risk assessment [English]
n. ~ A process of determining the relative likelihood and impact of risks.
NIST considers risk analysis and risk assessment as synonymous. However, some distinguish risk assessment from risk analysis, the latter focusing on identification of risks. A part of risk management, risks assessment considers the impact of threats, vulnerabilities, and mitigations, as well as any existing risk mitigation controls to determine the level of risk and whether additional or improved controls are needed.
- NIST Risk Assessment 2012 (†482 p. B-9): The process of identifying, estimating, and prioritizing risks to organizational operations (including mission, functions, image, reputation), organizational assets, individuals, other organizations, and the Nation, resulting from the operation of an information system. Part of risk management, incorporates threat and vulnerability analyses, and considers mitigations provided by security controls planned or in place. Synonymous with risk analysis.
- CNSS-4009 (†730 p.61): The process of identifying, prioritizing, and estimating risks. This includes determining the extent to which adverse circumstances or events could impact an enterprise. Uses the results of threat and vulnerability assessments to identify risk to organizational operations and evaluates those risks in terms of likelihood of occurrence and impacts if they occur. The product of a risk assessment is a list of estimated, potential impacts and unmitigated vulnerabilities. Risk assessment is part of risk management and is conducted throughout the Risk Management Framework (RMF). (†1746)
- IRM 2002 (†491 p. 5): Risk Assessment is defined by the ISO/IEC Guide 73 as the overall process of risk analysis and risk evaluation. (†750)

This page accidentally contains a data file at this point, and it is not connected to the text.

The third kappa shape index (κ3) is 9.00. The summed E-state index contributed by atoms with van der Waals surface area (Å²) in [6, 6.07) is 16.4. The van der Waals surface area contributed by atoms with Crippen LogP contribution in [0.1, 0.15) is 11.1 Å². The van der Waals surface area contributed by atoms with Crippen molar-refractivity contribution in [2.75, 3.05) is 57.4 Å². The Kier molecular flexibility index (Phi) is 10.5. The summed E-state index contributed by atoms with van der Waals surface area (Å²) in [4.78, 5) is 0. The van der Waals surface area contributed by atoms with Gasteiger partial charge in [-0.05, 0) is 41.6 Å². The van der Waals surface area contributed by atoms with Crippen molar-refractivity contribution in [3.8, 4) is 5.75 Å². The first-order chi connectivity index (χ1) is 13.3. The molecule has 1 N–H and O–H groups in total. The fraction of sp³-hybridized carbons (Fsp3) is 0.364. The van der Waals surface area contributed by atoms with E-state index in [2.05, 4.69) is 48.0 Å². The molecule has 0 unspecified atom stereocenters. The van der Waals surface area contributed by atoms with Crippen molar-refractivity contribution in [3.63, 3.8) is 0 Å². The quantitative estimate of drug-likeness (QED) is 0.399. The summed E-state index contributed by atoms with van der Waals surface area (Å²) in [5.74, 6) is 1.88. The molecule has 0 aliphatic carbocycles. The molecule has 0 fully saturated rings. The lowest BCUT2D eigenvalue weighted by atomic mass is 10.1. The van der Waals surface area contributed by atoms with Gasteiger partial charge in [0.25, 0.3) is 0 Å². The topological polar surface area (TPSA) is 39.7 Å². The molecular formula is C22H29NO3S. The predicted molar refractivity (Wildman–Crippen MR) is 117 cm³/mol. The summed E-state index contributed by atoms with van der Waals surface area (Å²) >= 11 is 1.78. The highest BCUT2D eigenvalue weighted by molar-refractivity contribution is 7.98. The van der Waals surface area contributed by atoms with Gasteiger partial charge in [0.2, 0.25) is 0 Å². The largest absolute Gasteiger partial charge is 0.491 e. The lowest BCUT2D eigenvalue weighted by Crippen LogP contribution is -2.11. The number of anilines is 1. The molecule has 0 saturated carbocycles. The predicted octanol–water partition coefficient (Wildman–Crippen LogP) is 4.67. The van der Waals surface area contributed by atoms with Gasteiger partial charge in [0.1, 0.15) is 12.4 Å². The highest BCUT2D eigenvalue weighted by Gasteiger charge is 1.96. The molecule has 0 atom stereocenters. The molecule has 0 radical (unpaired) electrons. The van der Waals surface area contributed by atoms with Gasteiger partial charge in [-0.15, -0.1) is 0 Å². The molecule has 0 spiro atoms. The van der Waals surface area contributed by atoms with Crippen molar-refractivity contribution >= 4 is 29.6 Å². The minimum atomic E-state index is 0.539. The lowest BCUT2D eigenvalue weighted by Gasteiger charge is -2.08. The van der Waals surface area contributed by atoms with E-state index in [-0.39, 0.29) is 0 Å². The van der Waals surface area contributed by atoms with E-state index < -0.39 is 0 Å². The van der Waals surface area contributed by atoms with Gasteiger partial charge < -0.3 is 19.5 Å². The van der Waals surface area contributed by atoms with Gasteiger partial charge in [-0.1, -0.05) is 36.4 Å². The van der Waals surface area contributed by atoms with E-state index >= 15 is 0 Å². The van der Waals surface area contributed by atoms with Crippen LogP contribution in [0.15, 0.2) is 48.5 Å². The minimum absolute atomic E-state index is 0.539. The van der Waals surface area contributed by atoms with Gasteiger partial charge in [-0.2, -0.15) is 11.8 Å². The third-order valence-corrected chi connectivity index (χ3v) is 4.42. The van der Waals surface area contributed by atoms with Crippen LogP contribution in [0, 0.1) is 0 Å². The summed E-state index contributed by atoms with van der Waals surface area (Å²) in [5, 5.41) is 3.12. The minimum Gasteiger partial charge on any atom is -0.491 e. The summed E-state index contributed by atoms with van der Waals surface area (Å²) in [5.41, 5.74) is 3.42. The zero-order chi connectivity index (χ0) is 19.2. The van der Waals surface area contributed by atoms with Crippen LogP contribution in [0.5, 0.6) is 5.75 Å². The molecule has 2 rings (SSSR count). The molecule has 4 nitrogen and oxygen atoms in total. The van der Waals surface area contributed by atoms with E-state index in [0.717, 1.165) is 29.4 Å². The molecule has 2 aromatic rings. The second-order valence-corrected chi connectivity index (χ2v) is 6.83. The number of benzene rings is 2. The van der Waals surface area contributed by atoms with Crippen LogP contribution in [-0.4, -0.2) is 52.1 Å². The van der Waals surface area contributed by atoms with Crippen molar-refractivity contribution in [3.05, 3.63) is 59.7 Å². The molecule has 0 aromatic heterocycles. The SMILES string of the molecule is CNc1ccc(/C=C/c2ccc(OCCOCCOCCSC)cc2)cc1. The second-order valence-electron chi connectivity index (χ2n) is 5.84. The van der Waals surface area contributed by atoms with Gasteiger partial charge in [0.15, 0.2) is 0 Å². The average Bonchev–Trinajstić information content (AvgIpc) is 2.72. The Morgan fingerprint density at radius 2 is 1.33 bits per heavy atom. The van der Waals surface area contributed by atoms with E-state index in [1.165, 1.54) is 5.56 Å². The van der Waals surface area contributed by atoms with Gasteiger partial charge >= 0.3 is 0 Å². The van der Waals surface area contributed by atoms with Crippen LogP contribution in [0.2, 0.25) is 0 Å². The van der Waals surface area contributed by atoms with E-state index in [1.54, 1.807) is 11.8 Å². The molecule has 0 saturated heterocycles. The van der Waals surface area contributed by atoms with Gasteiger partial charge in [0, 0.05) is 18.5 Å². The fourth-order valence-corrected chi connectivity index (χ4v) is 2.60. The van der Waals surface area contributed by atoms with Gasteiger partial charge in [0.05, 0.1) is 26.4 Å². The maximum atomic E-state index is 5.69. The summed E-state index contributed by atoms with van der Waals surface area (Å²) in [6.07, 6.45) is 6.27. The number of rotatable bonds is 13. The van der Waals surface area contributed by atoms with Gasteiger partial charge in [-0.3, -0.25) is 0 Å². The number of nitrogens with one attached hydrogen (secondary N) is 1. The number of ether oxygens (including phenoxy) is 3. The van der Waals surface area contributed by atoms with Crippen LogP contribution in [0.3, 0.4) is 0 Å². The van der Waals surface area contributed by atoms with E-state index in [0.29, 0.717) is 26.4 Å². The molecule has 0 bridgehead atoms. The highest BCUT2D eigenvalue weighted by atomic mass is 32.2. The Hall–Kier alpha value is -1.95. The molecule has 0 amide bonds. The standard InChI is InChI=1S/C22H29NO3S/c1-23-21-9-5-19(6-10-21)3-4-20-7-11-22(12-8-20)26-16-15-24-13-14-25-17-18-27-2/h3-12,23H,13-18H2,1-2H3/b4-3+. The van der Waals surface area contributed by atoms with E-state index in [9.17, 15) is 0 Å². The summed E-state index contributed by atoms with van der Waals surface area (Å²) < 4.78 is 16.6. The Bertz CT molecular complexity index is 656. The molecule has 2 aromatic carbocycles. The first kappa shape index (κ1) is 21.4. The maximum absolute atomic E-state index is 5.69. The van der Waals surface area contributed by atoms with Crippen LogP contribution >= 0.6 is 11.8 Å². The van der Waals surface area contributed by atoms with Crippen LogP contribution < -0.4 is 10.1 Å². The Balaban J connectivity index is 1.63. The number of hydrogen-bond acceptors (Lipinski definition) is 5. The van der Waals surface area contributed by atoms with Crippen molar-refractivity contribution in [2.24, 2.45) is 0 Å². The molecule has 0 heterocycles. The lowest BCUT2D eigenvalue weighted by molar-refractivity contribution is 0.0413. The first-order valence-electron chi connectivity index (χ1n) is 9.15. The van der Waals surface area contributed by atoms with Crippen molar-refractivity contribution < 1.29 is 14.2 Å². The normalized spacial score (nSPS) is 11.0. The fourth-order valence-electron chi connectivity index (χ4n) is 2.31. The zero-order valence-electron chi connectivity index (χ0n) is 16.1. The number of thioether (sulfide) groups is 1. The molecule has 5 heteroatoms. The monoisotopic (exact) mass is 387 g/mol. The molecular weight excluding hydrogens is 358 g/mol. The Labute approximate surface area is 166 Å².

- ISACA Glossary (†743 s.v. risk assessment): A process used to identify and evaluate risk and its potential effects. Risk assessments are used to identify those items or areas that present the highest risk, vulnerability or exposure to the enterprise for inclusion in the IS annual audit plan. Risk assessments are also used to manage the project delivery and project benefit risk. (†1800)
- Law 2011 (†581 s.v. risk assessment): The determination of the level of risk in a particular course of action. Risk assessments are an important tool in areas such as health and safety management and environmental management. Results of a risk assessment can be used, for example, to identify areas in which safety can be improved. Risk assessment can also be used to determine more intangible forms of risk, including economic and social risk, and can inform the scenario planning process. The amount of risk involved in a particular course of action is compared to its expected benefits to provide evidence for decision making. (†1120)
- NIST 2013 (†734 p. B-19): The process of identifying risks to organizational operations (including mission, functions, image, reputation), organizational assets, individuals, other organizations, and the Nation, resulting from the operation of an information system. Part of risk management, incorporates threat and vulnerability analyses, and considers mitigations provided by security controls planned or in place. Synonymous with risk analysis. (†1821)
- Structured Approach 2010 (†492 p. 5): Risk assessment involves the identification of risks followed by their evaluation or ranking. (†751)
- WHO/FAO 2009 (†534 p. 26): The main principles of a risk assessment apply equally anywhere along the qualitative to quantitative risk assessment continuum. These include identification of the hazard, defining the risk question, outlining the steps of the risk pathway, gathering data and information, including information on uncertainty and variability, combining the information in a logical manner, and ensuring all is fully referenced and transparent. It follows from this that many of the activities are the same, up to and including the gathering of the data. Therefore it is frequently the case that a Risk Profile, or qualitative (or semi-quantitative) risk assessment is undertaken initially, with the intention of following up with a quantitative risk assessment if it is subsequently thought to be necessary or useful, and feasible. (†864)